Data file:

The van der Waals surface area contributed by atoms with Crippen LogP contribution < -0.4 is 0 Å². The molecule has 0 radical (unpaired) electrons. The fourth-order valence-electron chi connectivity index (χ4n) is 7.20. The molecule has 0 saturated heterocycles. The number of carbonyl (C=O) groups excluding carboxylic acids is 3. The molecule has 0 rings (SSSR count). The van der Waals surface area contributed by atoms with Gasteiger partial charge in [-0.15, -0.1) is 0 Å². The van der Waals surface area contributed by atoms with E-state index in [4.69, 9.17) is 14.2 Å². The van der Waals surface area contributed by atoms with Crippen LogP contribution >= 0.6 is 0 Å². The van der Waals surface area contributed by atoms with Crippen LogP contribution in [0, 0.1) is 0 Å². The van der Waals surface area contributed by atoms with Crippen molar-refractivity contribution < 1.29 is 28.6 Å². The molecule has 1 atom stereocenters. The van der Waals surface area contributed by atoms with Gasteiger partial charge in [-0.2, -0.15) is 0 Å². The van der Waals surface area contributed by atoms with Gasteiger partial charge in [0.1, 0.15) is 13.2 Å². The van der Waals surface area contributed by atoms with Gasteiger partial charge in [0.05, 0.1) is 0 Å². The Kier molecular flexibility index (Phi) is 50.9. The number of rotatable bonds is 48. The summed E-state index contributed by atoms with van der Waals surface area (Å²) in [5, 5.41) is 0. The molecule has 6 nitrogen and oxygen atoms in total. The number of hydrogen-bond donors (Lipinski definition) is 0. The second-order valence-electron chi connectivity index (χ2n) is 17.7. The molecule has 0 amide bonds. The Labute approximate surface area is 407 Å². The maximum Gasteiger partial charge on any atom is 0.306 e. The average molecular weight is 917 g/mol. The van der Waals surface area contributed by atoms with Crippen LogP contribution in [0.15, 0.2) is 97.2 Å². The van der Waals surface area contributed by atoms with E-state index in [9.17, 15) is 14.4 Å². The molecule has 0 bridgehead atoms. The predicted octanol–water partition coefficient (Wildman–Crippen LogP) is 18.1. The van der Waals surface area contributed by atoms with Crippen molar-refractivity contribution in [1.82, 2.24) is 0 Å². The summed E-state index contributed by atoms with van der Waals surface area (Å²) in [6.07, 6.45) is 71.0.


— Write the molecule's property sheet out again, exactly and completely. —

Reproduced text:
The van der Waals surface area contributed by atoms with Crippen LogP contribution < -0.4 is 0 Å². The molecule has 0 radical (unpaired) electrons. The fourth-order valence-electron chi connectivity index (χ4n) is 7.20. The molecule has 0 saturated heterocycles. The number of carbonyl (C=O) groups excluding carboxylic acids is 3. The molecule has 0 rings (SSSR count). The van der Waals surface area contributed by atoms with Gasteiger partial charge in [-0.15, -0.1) is 0 Å². The van der Waals surface area contributed by atoms with E-state index in [4.69, 9.17) is 14.2 Å². The van der Waals surface area contributed by atoms with Crippen LogP contribution >= 0.6 is 0 Å². The van der Waals surface area contributed by atoms with Crippen LogP contribution in [0, 0.1) is 0 Å². The van der Waals surface area contributed by atoms with Crippen molar-refractivity contribution < 1.29 is 28.6 Å². The molecule has 1 atom stereocenters. The van der Waals surface area contributed by atoms with Gasteiger partial charge in [-0.2, -0.15) is 0 Å². The van der Waals surface area contributed by atoms with Gasteiger partial charge in [0.1, 0.15) is 13.2 Å². The van der Waals surface area contributed by atoms with Gasteiger partial charge in [0.05, 0.1) is 0 Å². The Kier molecular flexibility index (Phi) is 50.9. The number of rotatable bonds is 48. The summed E-state index contributed by atoms with van der Waals surface area (Å²) in [5, 5.41) is 0. The molecule has 6 nitrogen and oxygen atoms in total. The number of hydrogen-bond donors (Lipinski definition) is 0. The second-order valence-electron chi connectivity index (χ2n) is 17.7. The molecule has 0 amide bonds. The Labute approximate surface area is 407 Å². The maximum Gasteiger partial charge on any atom is 0.306 e. The average molecular weight is 917 g/mol. The van der Waals surface area contributed by atoms with Crippen LogP contribution in [0.15, 0.2) is 97.2 Å². The van der Waals surface area contributed by atoms with E-state index in [9.17, 15) is 14.4 Å². The molecule has 0 bridgehead atoms. The predicted octanol–water partition coefficient (Wildman–Crippen LogP) is 18.1. The van der Waals surface area contributed by atoms with Crippen molar-refractivity contribution in [1.82, 2.24) is 0 Å². The summed E-state index contributed by atoms with van der Waals surface area (Å²) in [6.07, 6.45) is 71.0.